Metro Takes In Ideas for Mariachi Plaza

March 3, 2016 by · Leave a Comment 

Boyle Heights resident Leticia Andrade last Saturday said she would like to see affordable housing built on an empty lot located behind Mariachi Plaza. Restaurant owner Armando Salazar wants a grocery store or a public parking lot, and senior Carmen Fuentes thinks a center offering services to seniors and children would be a good fit at that location.

Andrade told EGP she knows of families that have “up to seven people living in a one bedroom apartment” and building more affordable housing would help alleviate some of the overcrowding.

Lea este artículo en Español: Metro Recibe Ideas para la Plaza del Mariachi Plaza

Hers and other views were expressed during the first of two public workshops being hosted by Metro to gather input from Boyle Heights residents and stakeholders on what the transportation agency should do with two empty lots it owns adjacent to Mariachi Plaza, on Bailey Street between Pennsylvania and 1st Streets.

The design workshops are being facilitated by Metro’s urban design/architectural consultant team, with the objective of creating a project that will reflect “community goals” for the space.

Mariachi Plaza is an iconic place for Boyle Heights, Metro Director of Planning Vivian Rescalvo told EGP, explaining that Metro wants to hear directly from the community how they would like see the space used, whether it’s for housing, public space, retail or any other ideas.

This is not the first time Metro has traveled down this road. Past proposals for developing the lots were met with strong community opposition ultimately scrapped.

Boyle Heights residents and stakeholders discuss best use for two vacant Metro-owned lots behind Mariachi Plaza. (EGP photo by jacqueline Garcia)

Boyle Heights residents and stakeholders discuss best use for two vacant Metro-owned lots behind Mariachi Plaza. (EGP photo by jacqueline Garcia)

Metro is starting all over with new ideas and community input, Rescalvo said.

“We are ready to hear from the community based on what Boyle Heights has, what do they feel it needs and what do they think is the right use for these properties immediately adjacent to Mariachi Plaza,” she said.

Salazar owns the Santa Cecilia Restaurant at Mariachi Plaza and thinks the community needs a grocery store. “We used to have a market and it was demolished when Metro started building,” he told EGP. “A parking lot for Boyle Heights visitors would also be a good idea,” he added.

Saturday’s workshop kicked off with a presentation by the Las Fotos Project – a community based photography program for girls and young women— which the group said highlighted the needs of the community as captured through the lens of their cameras:

A photo of a large group of people gathered on a sidewalk on Cesar E. Chavez Avenue, showcased the need for more open spaces with benches; a photo of a graffiti covered wall called attention to the need for more recreational areas to prevent tagging of existing murals; and a photo of street vendors on a local sidewalk suggested the empty lots could be used as a place for street vendors to sell their wares.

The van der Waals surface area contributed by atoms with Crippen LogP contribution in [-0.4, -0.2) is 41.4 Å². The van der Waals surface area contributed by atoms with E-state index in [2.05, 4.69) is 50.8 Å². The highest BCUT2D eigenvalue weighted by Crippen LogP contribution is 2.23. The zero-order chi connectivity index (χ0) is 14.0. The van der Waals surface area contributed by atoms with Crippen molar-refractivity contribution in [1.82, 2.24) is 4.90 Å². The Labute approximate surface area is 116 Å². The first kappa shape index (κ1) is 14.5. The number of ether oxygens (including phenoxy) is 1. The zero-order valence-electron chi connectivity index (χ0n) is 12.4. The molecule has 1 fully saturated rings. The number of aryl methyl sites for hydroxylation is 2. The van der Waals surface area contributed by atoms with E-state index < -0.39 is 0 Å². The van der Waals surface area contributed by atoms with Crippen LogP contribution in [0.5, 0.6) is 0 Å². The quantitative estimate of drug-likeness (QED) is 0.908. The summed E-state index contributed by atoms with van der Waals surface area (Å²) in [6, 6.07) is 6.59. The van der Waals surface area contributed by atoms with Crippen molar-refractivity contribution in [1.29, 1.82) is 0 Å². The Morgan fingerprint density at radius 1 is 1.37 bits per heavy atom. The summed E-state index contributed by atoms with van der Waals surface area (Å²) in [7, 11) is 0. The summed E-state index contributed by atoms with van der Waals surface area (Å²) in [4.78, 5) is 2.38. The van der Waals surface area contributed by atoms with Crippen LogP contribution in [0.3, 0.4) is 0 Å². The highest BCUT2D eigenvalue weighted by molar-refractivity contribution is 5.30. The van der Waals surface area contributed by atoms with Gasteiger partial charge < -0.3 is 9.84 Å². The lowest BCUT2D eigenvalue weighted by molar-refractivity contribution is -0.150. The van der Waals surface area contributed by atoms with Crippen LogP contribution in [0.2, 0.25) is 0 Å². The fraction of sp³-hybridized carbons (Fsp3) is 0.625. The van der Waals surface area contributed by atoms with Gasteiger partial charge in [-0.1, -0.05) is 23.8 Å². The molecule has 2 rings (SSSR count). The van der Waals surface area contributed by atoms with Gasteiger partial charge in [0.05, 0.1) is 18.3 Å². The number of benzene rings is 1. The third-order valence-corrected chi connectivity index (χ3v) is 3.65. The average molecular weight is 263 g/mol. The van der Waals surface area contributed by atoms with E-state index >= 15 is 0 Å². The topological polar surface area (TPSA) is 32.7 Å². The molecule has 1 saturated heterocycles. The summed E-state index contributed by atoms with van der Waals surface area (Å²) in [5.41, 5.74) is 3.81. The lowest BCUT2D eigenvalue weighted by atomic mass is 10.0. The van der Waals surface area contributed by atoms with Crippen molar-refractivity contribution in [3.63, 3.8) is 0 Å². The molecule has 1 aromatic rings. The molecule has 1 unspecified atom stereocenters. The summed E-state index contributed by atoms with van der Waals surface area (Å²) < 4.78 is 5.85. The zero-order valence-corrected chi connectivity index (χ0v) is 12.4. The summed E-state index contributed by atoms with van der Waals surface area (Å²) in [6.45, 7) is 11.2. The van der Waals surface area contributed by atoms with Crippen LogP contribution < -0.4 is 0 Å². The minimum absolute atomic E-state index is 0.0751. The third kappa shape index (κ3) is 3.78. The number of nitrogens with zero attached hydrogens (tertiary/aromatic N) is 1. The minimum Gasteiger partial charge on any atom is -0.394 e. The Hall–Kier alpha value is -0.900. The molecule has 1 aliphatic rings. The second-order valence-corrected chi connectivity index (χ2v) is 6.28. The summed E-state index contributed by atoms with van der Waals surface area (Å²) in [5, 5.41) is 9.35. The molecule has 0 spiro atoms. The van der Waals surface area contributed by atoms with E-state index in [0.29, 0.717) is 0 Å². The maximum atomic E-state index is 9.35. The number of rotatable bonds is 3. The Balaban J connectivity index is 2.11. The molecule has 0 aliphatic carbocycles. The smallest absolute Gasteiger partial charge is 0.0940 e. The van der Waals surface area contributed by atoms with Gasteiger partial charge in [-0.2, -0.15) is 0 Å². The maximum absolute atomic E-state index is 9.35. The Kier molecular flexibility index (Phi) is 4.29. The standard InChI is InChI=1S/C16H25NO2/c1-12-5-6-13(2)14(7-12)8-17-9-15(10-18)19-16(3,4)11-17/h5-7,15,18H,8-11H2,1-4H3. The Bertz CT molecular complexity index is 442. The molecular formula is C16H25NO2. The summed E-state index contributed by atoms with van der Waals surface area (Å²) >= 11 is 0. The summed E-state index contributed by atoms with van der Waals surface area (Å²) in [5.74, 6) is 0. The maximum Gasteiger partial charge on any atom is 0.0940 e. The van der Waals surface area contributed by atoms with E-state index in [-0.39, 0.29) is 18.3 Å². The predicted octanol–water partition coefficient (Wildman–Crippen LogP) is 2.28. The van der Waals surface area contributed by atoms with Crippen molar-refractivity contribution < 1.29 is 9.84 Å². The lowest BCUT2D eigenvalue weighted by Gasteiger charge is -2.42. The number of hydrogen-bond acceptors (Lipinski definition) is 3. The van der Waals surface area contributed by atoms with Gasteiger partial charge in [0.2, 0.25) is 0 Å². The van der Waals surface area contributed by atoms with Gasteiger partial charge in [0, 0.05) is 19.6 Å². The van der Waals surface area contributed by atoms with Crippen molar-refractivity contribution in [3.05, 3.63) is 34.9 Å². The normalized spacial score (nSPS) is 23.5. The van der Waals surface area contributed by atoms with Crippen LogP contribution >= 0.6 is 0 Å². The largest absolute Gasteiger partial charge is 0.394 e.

Las Fotos Project member Jennifer Bermudez said her photo of cars parked on the street shows there is a need for more public parking.

“We live in a dense area, and especially in Mariachi Plaza and Cesar Chavez where a lot of events are going on, there’s no parking,” she said. “That’s always a struggle [to find parking] and that creates [more] traffic,” Bermudez said.

The workshop included opportunities for the 100 or so people in attendance to meet in small groups with Metro planning representatives to discuss the ideas for the land they believe to be the best fit for the eastside neighborhood —whether taken from the photos they had just seen or based on what they see in their everyday life.

They were encouraged to “dream big.”

“A pool,” suggested one resident. “A skate park,” said another.

Rafael Chagoya is a member of the Boyle Heights Neighborhood Council and he thinks public restrooms at Metro’s Gold Line station at Mariachi Plaza is what’s needed.

Many other Metro stations have public restrooms, but there are none here, he told the group at his table.
Chagoya also supports creating a space where street vendors can do business in a “dignified way,” without being kicked out every time they try to sell their goods.

Andrade agrees. If new affordable housing makes it into Metro’s plan, she suggests the housing include street level retail space, which could be a good rental option for local street vendors.

At the end of the workshop, participants were given green stickers to vote for their four favorite ideas presented and red stickers for the two options they most opposed.

Among the top options were a grocery store, parks, affordable housing or public parking. Getting the highest number of no votes were proposals for commercial use, such as offices, a healthcare clinic, bank or gym, and for civic spaces like a library or city/county/state agency.

A second community workshop will take place March 9 at Bishop Mora Salesian High School from 6:30 to 8:30pm. Residents and stakeholders are encouraged to attend. For more information, visit,

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